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Many companies in the life science space are looking for ways to help people with diabetes, and one area in which big strides are currently being made is diabetes testing. Companies involved in the space are looking at different ways of testing and monitoring blood sugar, and even at pre-screening for the disease. Here’s a look at a number of companies making good progress in that arena.

Unlike many diseases, diabetes is one most people have likely heard of before. However, not everyone is aware of just what diabetes entails. 

The World Health Organization (WHO) describes diabetes as a chronic disease that’s caused either by the pancreas not producing enough insulin, or by the body not being able to effectively use the insulin it produces. The former is referred to as Type 1 diabetes, while the latter is called Type 2 diabetes. Both are problematic due to the fact that insulin is a hormone that regulates blood sugar; not having it, or not being able to use it properly, can cause major problems.

Unfortunately, diabetes is a widespread issue that is becoming ever more common. Last year, 9 percent of adults over 18 years of age were estimated to be affected by it, according to the WHO, and in 2012 the organization estimates that 1.5 million deaths were caused by the disease. It’s expected to be the seventh leading cause of death in 2030.

With those statistics in mind, it’s no wonder many companies in the life science space are looking for ways to help people with diabetes. One area in which big strides are currently being made is diabetes testing — companies involved in the space are looking at different ways of testing and monitoring blood sugar, and even at pre-screening for the disease. Here’s a look at a number of companies making good progress in that arena.

Pre-screening

Canada’s Miraculins (TSXV:MOM) is a pre-revenue biotechnology company that’s focused on acquiring, developing and commercializing non-invasive diagnostic and risk assessment tests aimed at helping physicians diagnose diseases earlier. One of its key programs is the Scout DS® Diabetes Screen, which screens for risk of diabetes without the use of needles, drawing blood, fasting or waiting.

The technology is designed to allow people to quickly and easily find out if they are at risk for diabetes. If they are, the idea is that they will then follow up on their results with a physician. Most recently, the company announced that it’s provided the US Food and Drug Administration with pre-submission documentation regarding the de novo classification for the Scout DS® Diabetes Screen. The move is a step toward gaining marketing clearance in the US.

Pumps and glucose monitors

Those looking to manage diabetes require a variety of tools, and many companies have moved to make them available. One is Medtronic (NYSE:MDT), a global healthcare solutions company that focuses in part on diabetes services and solutions. Its areas of expertise include insulin pump therapy, continuous glucose monitoring systems and therapy management software.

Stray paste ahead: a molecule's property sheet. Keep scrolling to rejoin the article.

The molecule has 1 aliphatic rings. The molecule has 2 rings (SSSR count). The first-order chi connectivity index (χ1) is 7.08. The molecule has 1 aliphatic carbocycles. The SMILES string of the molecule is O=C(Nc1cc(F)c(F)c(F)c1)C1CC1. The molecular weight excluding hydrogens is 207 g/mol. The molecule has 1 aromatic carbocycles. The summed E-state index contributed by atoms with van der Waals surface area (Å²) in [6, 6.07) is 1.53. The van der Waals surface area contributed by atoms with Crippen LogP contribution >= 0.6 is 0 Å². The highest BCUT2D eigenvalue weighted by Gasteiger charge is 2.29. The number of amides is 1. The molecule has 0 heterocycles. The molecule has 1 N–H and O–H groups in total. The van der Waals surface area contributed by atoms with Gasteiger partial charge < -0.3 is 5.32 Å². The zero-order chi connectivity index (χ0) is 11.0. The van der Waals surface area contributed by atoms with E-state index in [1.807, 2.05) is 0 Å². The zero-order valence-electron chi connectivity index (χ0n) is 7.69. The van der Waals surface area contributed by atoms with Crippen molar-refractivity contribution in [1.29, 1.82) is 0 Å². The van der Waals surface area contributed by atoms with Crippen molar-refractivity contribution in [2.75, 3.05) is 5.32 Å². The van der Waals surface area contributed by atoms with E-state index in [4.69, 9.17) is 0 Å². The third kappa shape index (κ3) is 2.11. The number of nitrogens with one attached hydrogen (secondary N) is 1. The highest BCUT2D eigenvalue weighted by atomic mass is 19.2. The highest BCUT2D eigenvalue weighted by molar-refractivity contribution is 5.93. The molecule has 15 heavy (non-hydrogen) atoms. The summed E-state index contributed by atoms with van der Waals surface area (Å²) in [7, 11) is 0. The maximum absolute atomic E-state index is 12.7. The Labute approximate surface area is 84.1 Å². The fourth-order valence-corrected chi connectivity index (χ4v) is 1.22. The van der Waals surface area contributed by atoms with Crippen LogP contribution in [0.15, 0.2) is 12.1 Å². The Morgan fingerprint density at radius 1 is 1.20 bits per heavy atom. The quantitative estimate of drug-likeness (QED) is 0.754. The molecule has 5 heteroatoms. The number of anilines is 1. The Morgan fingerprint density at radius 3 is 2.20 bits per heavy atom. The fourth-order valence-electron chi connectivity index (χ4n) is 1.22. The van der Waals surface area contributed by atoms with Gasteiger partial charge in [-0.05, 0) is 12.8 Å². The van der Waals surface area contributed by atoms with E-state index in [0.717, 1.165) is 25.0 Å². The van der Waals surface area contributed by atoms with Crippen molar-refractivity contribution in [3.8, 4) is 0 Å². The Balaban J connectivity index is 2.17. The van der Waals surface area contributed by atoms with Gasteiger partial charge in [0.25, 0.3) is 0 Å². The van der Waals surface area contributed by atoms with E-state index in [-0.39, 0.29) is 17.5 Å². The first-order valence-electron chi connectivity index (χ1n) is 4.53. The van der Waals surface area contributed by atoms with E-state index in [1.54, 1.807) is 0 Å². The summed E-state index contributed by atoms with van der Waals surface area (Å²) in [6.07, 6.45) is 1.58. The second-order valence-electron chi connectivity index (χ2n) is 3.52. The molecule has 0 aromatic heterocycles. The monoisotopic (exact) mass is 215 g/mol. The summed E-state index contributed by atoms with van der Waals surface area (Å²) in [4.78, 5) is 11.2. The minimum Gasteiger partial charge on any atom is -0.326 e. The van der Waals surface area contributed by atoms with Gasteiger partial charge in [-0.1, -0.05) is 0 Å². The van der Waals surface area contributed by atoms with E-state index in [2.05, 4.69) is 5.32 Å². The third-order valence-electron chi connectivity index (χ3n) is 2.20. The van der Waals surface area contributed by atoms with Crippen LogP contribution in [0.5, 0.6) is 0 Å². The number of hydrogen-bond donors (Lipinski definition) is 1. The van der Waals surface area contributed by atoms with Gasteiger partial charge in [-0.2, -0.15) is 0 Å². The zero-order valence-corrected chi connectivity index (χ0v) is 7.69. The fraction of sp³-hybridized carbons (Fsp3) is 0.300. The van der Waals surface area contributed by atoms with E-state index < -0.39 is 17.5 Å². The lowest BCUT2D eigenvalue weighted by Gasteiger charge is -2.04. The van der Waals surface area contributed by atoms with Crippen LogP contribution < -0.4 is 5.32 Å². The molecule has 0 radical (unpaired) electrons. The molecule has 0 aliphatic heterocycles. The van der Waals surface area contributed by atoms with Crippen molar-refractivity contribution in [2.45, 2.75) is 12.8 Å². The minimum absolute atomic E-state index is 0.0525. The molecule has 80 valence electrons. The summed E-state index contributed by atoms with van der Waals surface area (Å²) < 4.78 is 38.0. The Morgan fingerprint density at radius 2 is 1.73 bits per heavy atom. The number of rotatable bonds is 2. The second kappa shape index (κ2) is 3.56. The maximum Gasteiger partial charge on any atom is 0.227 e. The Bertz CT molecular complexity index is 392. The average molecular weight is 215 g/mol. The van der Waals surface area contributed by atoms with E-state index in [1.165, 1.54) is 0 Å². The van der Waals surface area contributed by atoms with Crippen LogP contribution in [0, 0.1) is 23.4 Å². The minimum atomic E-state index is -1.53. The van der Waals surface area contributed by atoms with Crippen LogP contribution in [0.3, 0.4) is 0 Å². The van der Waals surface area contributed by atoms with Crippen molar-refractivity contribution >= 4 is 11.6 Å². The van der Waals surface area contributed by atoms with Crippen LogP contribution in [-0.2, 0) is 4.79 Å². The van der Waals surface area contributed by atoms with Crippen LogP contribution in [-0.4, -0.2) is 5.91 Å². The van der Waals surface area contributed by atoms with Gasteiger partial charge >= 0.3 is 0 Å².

Another key player is German chemical and pharmaceutical company Bayer (ETR:BAYN). The company has diverse areas of focus, but like Medtronic has a division related to diabetes. It offers blood glucose monitoring systems and states on its website that Glucobay™, an oral diabetes treatment, is one of its best-selling pharmaceutical products.

The future

Of course, while diagnosing and managing diabetes are important, some companies are looking towards the future.

Vancouver-based M Pharmaceutical (CSE:MQ) is doing just that. It’s looking to operate as a medical device company and is focusing on the design, development and commercialization of a minimally invasive glucose monitoring product. That product, called the SMBG Mosquito, is aimed at replacing typical finger-pricking devices — though the company admits they provide accurate results, it also sees them as “painful and inconvenient.”

Another company looking to change the face of the diabetes scene is Dexcom (NASDAQ:DXCM). Its continuous glucose monitoring devices allow those with diabetes to receive real-time glucose readings throughout the day and night. Though its products do not eliminate the need for blood glucose meter readings, Dexcom believes that they allow users to make more informed treatment decisions and enjoy improved glucose control.

The upshot

The companies mentioned above merely provide a snapshot of the different ways investors can move into the diabetes space. Those interested in the arena would do well to look further into these companies and their contemporaries.

 

Securities Disclosure: I, Charlotte McLeod, hold no direct investment interest in any company mentioned in this article. 

Related reading: 

Diabetes: An Introduction

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